Marcos Placona
Marcos Placona
5 min read

Categories

  • Technology

Tags

  • General Techie Stuff
  • VPS
  • Website Optimization

Assets such as stylesheets, images and videos are often the major hit taken by a webserver when a webpage is loaded. I’m often trying to improve my page loads by using published pages (flat html) and rewrites, so I don’t need to run a dynamic page when it’s not necessary.

Publishing usually brings a great deal of improvement, and browser cache and compression often help a lot too, but sometimes you just need to load assets on every single page load, and if you have lots of new users every day, browser cache will usually do very little, as this new users will need to hit the webserver and get the images for the first time in order to have it cached.

It’s been proved that loading assets from different domains helps “trick” the browser into multi-tasking, so it doesn’t have to wait until asset1 on the domain domain.com is loaded to start downloading asset2 on the same domain.

The first approach:

Most people simply create sub-domains such as assets1. domain.com, assets2.domain.com and so on. The assets are then called from the sub-domains, so the browser “thinks” it’s coming from a different location, when in reality, they normally always target the same structure.

This approach helps a lot, and if you, like me, enjoy monitoring this kind of thing, there’s a noticeable difference in loading times.

A downside to it is that you’re still hitting your webserver, and now even harder, as you’re making multiple connections at once to it. If you are loading images or small files, you shouldn’t have a problem, but things will start to get uglier if you try to load videos or heavier files.

Sub-domains approach

The second approach:

This consists in having a second webserver only to load assets while your main webserver deals with the other calls. A summary of this would be something like:

Two webservers

Basically what this horribly mocked-up image is trying to say is: You have two webservers using two different ports. The main webserver is the responsible for all the requests, but will redirect every asset call to your second webserver. What people normally do here is use two different kinds of webservers. Most commonly Apache (as the main webserver) and lighttpd as the secondary webserver. The reason why people use lighttpd, is because it’s incredibly light, and you won’t even notice it’s there.

The concept is really pretty, but it also means you’ll now have to maintain two webservers. The second one (lighttpd) should really be a one off, as once it’s configured, it will just serve static contents, but still, it’s two webservers on your server, and if anything goes wrong, it’s a bit difficult to find what and where it went wrong.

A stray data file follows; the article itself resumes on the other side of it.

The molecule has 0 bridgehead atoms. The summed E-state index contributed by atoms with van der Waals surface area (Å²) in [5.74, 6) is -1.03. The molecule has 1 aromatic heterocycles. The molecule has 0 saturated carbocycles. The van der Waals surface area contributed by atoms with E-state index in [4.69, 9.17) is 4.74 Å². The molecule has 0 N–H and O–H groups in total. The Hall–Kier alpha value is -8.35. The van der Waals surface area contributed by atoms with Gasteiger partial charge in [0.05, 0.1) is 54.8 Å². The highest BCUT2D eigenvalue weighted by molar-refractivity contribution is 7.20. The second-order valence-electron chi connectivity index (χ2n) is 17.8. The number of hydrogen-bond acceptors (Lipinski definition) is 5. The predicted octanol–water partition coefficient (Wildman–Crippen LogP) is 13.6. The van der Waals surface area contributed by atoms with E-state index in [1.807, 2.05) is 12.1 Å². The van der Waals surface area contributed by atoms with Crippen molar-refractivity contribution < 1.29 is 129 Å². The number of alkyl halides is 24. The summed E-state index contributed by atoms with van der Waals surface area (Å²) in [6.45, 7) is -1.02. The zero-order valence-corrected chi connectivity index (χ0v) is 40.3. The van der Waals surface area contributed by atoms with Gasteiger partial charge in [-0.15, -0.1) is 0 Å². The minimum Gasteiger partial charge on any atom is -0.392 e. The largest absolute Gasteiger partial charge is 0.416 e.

The third approach:

This is by far my favourite one. Basically it consists in hosting your assets somewhere else, where you wont have to maintain or keep an eye on performance, as this server’s primary task is to serve this kind of content. A “Buzz Word” really springs to mind here, as we are talking about the so called “Cloud Computing”. Basically it consists of a network of servers in strategic places. We call it strategic places, as the servers are located near you. Well, not near you, but from your IP, it redirects you to the closest server, from where you’re gonna be picking up the assets as they are needed.

It works pretty much as a load balancer, but based on location, instead of number of connections. It makes sure that the bits travel the shortest way in order to get to you. Works pretty much like terrestrial TV, where residences located closest to the tower will eventually get a better reception (signal) than the ones far away from it.

There’s a similarity with approach two when using this method, as it pretty much does the same thing, but uses an external server for serving and caching images. As previously mentioned, this servers are optimized for this task, therefore serving images much faster than the local server.

A representation of it would be as such:

Cloud Server

On part two, I will be showing how to have a free “CDN” for your server, and how to maintain it. I put the word CDN surrounded by quotes, as the approach I’ll be showing besides being a very common one, doesn’t really have all the benefits a true CDN has. But hey, it’s free!